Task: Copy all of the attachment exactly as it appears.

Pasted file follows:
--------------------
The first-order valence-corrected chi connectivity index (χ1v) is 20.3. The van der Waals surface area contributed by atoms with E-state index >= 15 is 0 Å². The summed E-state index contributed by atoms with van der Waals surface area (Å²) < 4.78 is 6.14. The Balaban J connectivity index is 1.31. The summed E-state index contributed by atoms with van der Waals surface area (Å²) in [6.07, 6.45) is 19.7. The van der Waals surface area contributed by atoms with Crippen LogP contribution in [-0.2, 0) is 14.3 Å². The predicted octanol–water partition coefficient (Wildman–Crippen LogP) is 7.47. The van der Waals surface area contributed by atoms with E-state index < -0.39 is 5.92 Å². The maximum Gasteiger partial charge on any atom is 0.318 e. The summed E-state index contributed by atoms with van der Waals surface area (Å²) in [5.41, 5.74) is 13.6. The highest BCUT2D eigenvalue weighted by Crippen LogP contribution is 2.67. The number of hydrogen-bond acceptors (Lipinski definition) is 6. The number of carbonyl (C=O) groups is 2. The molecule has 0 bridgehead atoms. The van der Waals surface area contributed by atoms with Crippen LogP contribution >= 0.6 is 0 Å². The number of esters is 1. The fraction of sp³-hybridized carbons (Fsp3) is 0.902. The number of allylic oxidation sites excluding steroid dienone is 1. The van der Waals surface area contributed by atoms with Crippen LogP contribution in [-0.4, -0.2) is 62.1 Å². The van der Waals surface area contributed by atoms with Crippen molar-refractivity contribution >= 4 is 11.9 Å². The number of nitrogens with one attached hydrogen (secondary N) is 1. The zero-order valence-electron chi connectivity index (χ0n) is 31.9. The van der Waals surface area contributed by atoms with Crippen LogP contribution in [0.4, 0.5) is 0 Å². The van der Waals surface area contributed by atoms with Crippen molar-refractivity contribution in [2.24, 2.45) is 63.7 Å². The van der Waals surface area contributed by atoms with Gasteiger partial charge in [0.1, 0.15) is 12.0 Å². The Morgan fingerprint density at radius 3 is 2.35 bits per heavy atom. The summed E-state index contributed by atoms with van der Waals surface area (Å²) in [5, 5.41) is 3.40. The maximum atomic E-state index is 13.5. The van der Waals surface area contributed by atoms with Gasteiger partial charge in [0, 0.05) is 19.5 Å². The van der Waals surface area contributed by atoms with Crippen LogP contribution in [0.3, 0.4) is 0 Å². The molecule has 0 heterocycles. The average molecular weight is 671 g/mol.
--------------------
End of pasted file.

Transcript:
The first-order valence-corrected chi connectivity index (χ1v) is 20.3. The van der Waals surface area contributed by atoms with E-state index >= 15 is 0 Å². The summed E-state index contributed by atoms with van der Waals surface area (Å²) < 4.78 is 6.14. The Balaban J connectivity index is 1.31. The summed E-state index contributed by atoms with van der Waals surface area (Å²) in [6.07, 6.45) is 19.7. The van der Waals surface area contributed by atoms with Crippen LogP contribution in [-0.2, 0) is 14.3 Å². The predicted octanol–water partition coefficient (Wildman–Crippen LogP) is 7.47. The van der Waals surface area contributed by atoms with E-state index < -0.39 is 5.92 Å². The maximum Gasteiger partial charge on any atom is 0.318 e. The summed E-state index contributed by atoms with van der Waals surface area (Å²) in [5.41, 5.74) is 13.6. The highest BCUT2D eigenvalue weighted by Crippen LogP contribution is 2.67. The number of hydrogen-bond acceptors (Lipinski definition) is 6. The number of carbonyl (C=O) groups is 2. The molecule has 0 bridgehead atoms. The van der Waals surface area contributed by atoms with Crippen LogP contribution >= 0.6 is 0 Å². The number of esters is 1. The fraction of sp³-hybridized carbons (Fsp3) is 0.902. The number of allylic oxidation sites excluding steroid dienone is 1. The van der Waals surface area contributed by atoms with Crippen LogP contribution in [-0.4, -0.2) is 62.1 Å². The van der Waals surface area contributed by atoms with Crippen molar-refractivity contribution >= 4 is 11.9 Å². The number of nitrogens with one attached hydrogen (secondary N) is 1. The zero-order valence-electron chi connectivity index (χ0n) is 31.9. The van der Waals surface area contributed by atoms with Crippen LogP contribution in [0.4, 0.5) is 0 Å². The van der Waals surface area contributed by atoms with Crippen molar-refractivity contribution in [2.24, 2.45) is 63.7 Å². The van der Waals surface area contributed by atoms with Gasteiger partial charge in [0.1, 0.15) is 12.0 Å². The Morgan fingerprint density at radius 3 is 2.35 bits per heavy atom. The summed E-state index contributed by atoms with van der Waals surface area (Å²) in [5, 5.41) is 3.40. The maximum atomic E-state index is 13.5. The van der Waals surface area contributed by atoms with Gasteiger partial charge in [0, 0.05) is 19.5 Å². The van der Waals surface area contributed by atoms with Crippen LogP contribution in [0.3, 0.4) is 0 Å². The molecule has 0 heterocycles. The average molecular weight is 671 g/mol.